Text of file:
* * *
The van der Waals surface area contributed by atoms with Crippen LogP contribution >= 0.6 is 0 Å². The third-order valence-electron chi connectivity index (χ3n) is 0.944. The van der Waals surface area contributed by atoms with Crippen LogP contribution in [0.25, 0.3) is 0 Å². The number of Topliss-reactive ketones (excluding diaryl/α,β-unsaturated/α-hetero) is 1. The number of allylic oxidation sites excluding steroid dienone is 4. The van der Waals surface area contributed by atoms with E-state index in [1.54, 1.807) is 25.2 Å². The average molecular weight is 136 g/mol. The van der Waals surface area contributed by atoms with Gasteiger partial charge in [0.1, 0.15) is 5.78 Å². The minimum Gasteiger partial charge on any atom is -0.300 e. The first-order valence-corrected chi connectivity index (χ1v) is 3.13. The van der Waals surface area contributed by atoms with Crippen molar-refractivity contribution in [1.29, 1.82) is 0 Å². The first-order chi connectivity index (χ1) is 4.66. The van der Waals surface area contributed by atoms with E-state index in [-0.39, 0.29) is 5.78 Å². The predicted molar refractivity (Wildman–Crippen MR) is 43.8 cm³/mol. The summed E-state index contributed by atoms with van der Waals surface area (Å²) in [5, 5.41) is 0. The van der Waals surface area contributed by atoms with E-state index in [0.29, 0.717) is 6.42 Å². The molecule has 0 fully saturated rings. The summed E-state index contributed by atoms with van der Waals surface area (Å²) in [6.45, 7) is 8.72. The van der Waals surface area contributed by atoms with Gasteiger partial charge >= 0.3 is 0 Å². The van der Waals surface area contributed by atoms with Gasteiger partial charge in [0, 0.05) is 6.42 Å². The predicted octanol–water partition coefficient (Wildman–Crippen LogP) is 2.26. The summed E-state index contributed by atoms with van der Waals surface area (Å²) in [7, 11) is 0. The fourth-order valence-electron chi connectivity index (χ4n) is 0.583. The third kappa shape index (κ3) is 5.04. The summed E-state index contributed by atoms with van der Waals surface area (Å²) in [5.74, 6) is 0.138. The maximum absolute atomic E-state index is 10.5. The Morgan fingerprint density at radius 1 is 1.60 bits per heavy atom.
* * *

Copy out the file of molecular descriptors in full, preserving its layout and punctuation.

The van der Waals surface area contributed by atoms with Crippen LogP contribution >= 0.6 is 0 Å². The third-order valence-electron chi connectivity index (χ3n) is 0.944. The van der Waals surface area contributed by atoms with Crippen LogP contribution in [0.25, 0.3) is 0 Å². The number of Topliss-reactive ketones (excluding diaryl/α,β-unsaturated/α-hetero) is 1. The number of allylic oxidation sites excluding steroid dienone is 4. The van der Waals surface area contributed by atoms with E-state index in [1.54, 1.807) is 25.2 Å². The average molecular weight is 136 g/mol. The van der Waals surface area contributed by atoms with Gasteiger partial charge in [0.1, 0.15) is 5.78 Å². The minimum Gasteiger partial charge on any atom is -0.300 e. The first-order valence-corrected chi connectivity index (χ1v) is 3.13. The van der Waals surface area contributed by atoms with Crippen molar-refractivity contribution in [1.29, 1.82) is 0 Å². The first-order chi connectivity index (χ1) is 4.66. The van der Waals surface area contributed by atoms with E-state index in [-0.39, 0.29) is 5.78 Å². The predicted molar refractivity (Wildman–Crippen MR) is 43.8 cm³/mol. The summed E-state index contributed by atoms with van der Waals surface area (Å²) in [5, 5.41) is 0. The van der Waals surface area contributed by atoms with E-state index in [0.29, 0.717) is 6.42 Å². The molecule has 0 fully saturated rings. The summed E-state index contributed by atoms with van der Waals surface area (Å²) in [6.45, 7) is 8.72. The van der Waals surface area contributed by atoms with Gasteiger partial charge >= 0.3 is 0 Å². The van der Waals surface area contributed by atoms with Gasteiger partial charge in [0, 0.05) is 6.42 Å². The predicted octanol–water partition coefficient (Wildman–Crippen LogP) is 2.26. The summed E-state index contributed by atoms with van der Waals surface area (Å²) in [7, 11) is 0. The fourth-order valence-electron chi connectivity index (χ4n) is 0.583. The third kappa shape index (κ3) is 5.04. The summed E-state index contributed by atoms with van der Waals surface area (Å²) in [5.74, 6) is 0.138. The maximum absolute atomic E-state index is 10.5. The Morgan fingerprint density at radius 1 is 1.60 bits per heavy atom.